How can you criticise a book – or over forty, actually – if you haven’t bothered to read one? Can you do that? Can I write an article criticising, oh, I don’t know, a series of paintings by an artist that I haven’t bothered to view myself? Of course not. It’s the same as saying “I hate chocolate ice cream” when you’ve never tasted it. It’s stupid, and beneath somebody who claims to be educated.

Because Jonathan Jones is educated, you know. In the article he goes to great length to point out that he knows what Great Literature is, because he’s just finished Mansfield Park by Jane Austen. Austen wrote Great Literature, Jones assures us. Why on earth are people mourning Pratchett and claiming that he is a modern day genius when there are people like Austen around, creating books like Mansfield Park?

Oh dear, Mr Jones. Oh deary, deary me. And probably lawks.

Let’s start with the fact that nobody ever sits down to create Great Literature. Writers write to tell a story. Some writers, like Austen (and Pratchett) use satire as a method to tell their story. Some writers, like Austen (and Pratchett) use humour to tell their story. Some writers, like Austen (and Pratchett) attack commonly held ideas about how society works, and how people are unfairly treated. They shine a light into dark areas. They hold a mirror up to the world. And, if they’re Pratchett, they make us laugh as they make us open our minds. Oh, wait, Austen did that too.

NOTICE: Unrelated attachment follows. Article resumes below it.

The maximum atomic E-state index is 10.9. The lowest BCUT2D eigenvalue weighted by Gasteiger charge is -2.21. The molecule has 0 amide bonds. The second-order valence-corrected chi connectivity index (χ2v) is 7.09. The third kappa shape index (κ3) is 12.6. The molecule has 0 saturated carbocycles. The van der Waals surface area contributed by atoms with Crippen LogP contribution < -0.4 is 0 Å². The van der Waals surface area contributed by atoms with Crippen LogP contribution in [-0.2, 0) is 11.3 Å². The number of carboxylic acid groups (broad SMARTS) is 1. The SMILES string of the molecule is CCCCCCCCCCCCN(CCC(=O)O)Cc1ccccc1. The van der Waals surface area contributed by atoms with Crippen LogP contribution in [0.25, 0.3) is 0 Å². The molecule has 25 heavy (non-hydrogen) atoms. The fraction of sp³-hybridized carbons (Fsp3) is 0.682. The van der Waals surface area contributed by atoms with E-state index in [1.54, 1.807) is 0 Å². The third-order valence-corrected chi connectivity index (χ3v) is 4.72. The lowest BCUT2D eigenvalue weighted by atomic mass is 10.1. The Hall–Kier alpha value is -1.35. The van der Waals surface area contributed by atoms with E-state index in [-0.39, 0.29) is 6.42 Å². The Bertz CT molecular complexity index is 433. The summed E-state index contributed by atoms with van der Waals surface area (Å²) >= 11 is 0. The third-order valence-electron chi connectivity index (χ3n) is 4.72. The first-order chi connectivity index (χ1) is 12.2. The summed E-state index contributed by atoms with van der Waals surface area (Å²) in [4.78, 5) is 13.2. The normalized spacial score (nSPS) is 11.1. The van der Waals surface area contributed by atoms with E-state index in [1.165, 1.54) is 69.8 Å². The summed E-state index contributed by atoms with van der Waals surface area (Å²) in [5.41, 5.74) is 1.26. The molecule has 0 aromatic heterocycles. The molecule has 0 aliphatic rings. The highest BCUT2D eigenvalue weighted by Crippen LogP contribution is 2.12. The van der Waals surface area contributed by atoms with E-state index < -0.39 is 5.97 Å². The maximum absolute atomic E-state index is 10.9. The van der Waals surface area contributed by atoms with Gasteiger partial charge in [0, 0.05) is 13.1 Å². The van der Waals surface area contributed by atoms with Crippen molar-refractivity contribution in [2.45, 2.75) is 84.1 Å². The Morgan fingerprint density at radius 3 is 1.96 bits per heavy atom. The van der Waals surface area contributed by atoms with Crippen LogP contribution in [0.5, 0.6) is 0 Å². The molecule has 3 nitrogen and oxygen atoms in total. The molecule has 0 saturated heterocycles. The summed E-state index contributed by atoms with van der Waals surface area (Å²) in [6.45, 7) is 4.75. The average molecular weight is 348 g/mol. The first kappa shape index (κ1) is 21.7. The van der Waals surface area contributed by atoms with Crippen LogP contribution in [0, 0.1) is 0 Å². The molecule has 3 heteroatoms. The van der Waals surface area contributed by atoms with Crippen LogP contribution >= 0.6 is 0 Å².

Silly me. As a Pratchett fan, I can’t possibly understand how Great Literature works.

But when Austen sat down to write Pride and Prejudice or any of her great works, she didn’t know she was writing Literature, with a capital L. No other writer did either. Let’s be honest, when Shakespeare was banging out hit after hit for the Globe, it’s not like it crossed his mind that half a millennium later teenagers would be trying to puzzle out the dirty jokes in Romeo and Juliet under orders from the Department for Education.

It’s other people who make stories into Literature, not the writers. It’s the fans, and the critics, and the teachers who put the books onto school and university syllabuses.  It’s the people who won’t shut up about how great this writer is. It’s the other writers who have been influenced by them.

If a writer can make a story speak to people, even people born long after they themselves have died, that makes it Literature.

I think that Jonathan Jones picked an Austen book as an example of great Literature because he gets to show that he’s a modern, enlightened man if he picks a book by a female author. What a shame he chose Jane Austen, because I think that if she was alive today to read the article, she’d be quickly creating a character for her next satire; that of an arts critic who writes pompously and scathingly about an author he proudly admits to never reading. Actually, I take that back  – I’m not sure she’d take something handed to her so easily. Jonathan Jones has made himself too easy a target.